In One Largo Metro LLC et al., B-404896 (June 20, 2011), GAO sustained protests by three disappointed offerors, challenging GSA’s award regarding a lease of office space in suburban Maryland for the Department of Health and Human Services. Crowell & Moring attorneys represented King Farm Associates, LLC (“King Farm”), one of the protesters. 

In sustaining the protests, GAO found that the Head of the Contracting Activity (“HCA”) rejected the lower-level evaluators’ conclusions without articulating an adequate basis for doing so. The Agency’s source selection evaluation board (“SSEB”) had initially recommended award to King Farm. The source selection authority (“SSA”), however, raised concerns about the SSEB’s rationale for its ratings and directed it to reevaluate its recommendation. After a second evaluation that identified numerous technical differences between the proposals, the SSEB again recommended award to King Farm. The SSA, despite disagreement with the SSEB’s conclusion about the relative technical merits of the offerors, adopted the recommendation. The HCA then reviewed the SSA’s source selection decision. Rejecting the ultimate conclusions of the SSEB and SSA, the HCA summarily decided that Fishers Lane presented the best value to the Government.

Although GAO acknowledged the well-settled rule that source selection officials are not bound by the recommendations of lower-level evaluators, GAO found that the HCA failed to meaningfully consider not only a number of evaluated differences between the proposals, but also “considerable disagreement between the SSEB and the SSA concerning the relative merits of the proposals.” Instead, GAO determined that the HCA mechanically compared the percentages of adjectival ratings assigned to each offer by the SSEB and issued a conclusory pronouncement that Fishers Lane represented the best value to the government. GAO concluded: “In the absence of a documented, meaningful consideration of the technical differences between the offerors’ proposals, the HCA could not perform a reasonable tradeoff analysis.” 

GAO also sustained King Farm’s challenge to GSA’s evaluation of proposals under the access to amenities subfactor. The solicitation provided that offerors’ proposals would be evaluated for both the “quantity and variety” of specified amenities within a certain distance of the proposed office space, but GAO found that GSA improperly deviated from this requirement by considering only the amount of amenity categories

On June 2, 2011, the Department of Justice (“DoJ”) announced a $2.7 million settlement of a False Claims Act (“FCA”) case brought against Ultralife Corporation (“Ultralife”). The complaint alleges that Ultralife violated the FCA through the submission of false claims based on “defective pricing” under three contracts with the U.S. Army to provide lithium-manganese dioxide non-rechargeable batteries.  The settlement arose out of a government investigation following a 2005 Defense Contract Audit Agency (“DCAA”) audit suggesting a potential $1.4 million pricing adjustment related to the contracts.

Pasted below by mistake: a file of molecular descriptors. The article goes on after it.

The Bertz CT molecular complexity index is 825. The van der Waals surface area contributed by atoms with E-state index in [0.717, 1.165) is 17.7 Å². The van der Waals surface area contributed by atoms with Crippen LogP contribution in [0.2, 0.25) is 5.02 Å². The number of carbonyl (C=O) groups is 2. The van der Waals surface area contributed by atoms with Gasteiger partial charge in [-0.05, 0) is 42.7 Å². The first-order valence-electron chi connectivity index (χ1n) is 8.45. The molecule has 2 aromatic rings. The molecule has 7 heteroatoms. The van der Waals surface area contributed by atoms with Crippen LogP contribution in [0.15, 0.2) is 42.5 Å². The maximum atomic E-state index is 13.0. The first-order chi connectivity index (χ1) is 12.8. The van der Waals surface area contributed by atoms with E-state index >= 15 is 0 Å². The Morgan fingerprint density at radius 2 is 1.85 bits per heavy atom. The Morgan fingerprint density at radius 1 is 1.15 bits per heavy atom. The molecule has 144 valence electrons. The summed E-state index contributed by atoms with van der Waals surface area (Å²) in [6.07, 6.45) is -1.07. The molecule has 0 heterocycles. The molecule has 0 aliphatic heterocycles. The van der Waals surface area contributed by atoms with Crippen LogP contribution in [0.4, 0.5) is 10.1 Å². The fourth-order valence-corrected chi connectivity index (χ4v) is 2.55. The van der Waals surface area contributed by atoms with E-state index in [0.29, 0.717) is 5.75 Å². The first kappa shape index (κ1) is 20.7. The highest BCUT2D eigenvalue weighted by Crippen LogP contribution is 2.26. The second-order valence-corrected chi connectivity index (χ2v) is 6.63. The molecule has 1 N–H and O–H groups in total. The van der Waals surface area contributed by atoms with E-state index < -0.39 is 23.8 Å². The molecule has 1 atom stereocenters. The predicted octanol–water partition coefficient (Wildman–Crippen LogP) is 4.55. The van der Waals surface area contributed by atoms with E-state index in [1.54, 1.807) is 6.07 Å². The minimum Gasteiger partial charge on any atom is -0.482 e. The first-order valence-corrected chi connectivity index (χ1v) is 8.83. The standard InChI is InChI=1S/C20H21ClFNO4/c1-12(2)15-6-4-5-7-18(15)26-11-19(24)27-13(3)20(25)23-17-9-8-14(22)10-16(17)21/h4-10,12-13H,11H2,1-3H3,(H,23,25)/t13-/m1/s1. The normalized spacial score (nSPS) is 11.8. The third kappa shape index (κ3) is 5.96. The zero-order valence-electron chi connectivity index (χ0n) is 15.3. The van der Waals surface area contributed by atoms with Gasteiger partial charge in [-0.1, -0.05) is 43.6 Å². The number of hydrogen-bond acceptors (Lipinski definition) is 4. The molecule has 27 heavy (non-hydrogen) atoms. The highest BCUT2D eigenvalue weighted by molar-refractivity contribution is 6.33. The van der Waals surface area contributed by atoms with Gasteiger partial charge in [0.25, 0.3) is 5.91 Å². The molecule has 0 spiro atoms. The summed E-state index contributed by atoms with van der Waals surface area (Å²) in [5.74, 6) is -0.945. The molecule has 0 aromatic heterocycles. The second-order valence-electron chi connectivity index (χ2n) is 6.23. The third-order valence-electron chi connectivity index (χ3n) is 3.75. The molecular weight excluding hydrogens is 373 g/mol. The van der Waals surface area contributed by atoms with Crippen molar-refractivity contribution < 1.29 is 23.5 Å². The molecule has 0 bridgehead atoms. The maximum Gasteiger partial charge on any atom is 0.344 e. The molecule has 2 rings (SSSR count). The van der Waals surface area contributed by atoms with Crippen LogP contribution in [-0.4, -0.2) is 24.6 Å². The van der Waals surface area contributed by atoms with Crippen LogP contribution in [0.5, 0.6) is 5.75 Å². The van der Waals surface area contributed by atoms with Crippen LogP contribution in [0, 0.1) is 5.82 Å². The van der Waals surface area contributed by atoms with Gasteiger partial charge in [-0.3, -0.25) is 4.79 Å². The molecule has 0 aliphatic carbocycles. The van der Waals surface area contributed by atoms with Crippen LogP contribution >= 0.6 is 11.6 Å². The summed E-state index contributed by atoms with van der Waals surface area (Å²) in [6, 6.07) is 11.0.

The settlement was first made public in April, 2011, in Ultralife’s Form 8-K filing. The Form 8-K reported that, in light of the possible treble damages and penalties associated with the pricing adjustment, the Company had decided to enter into settlement negotiations with the government. As Ultralife described in further detail: “We had certain ‘exigent’, non-bid contracts with the U.S. government, which were subject to audit and final price adjustment, which resulted in decreased margins compared with the original terms of the contracts.” The DCAA suggested the adjustment based on reductions in the cost of materials prior to the final negotiation of the contracts. This finding prompted a 2007 Department of Defense Office of Inspector General inquiry, which was later consolidated with the DCAA audit by the U.S. Attorney’s Office for the Western District of New York.

In negotiating with the Government, Ultralife took the position that the proposed adjustments could be offset with other cost increases also occurring prior to the final negotiation of the contracts. But, citing its desire to avoid further time and expenses, Ultralife agreed to a settlement with the Government to resolve the matter. In contrast to Ultralife’s description of the inquiry, the DoJ characterized it as a routine defective pricing allegation. According to the DoJ’s press release last Thursday, Ultralife provided government contracting personnel with false certifications regarding the company’s cost and pricing information for the three contracts in question; and thus, “improperly pass[ed] inflated costs on to the American taxpayers . . . .” 

Because of the settlement, the complete details will not be discovered. But Ultralife’s characterization of the matter raises several issues. Most importantly, if the Army’s need to procure the batteries was so urgent that the Army only approached Ultralife, why was it necessary for it to require the company to submit a proposal, including certified cost or pricing data? Also—assuming Ultralife’s characterization is correct—is it possible to provide defective pricing data on a “non-bid” contract? Although the answers are unknown, at the very least, this settlement should serve as a warning to those contractors who enter into such “exigent” contracts with government agencies.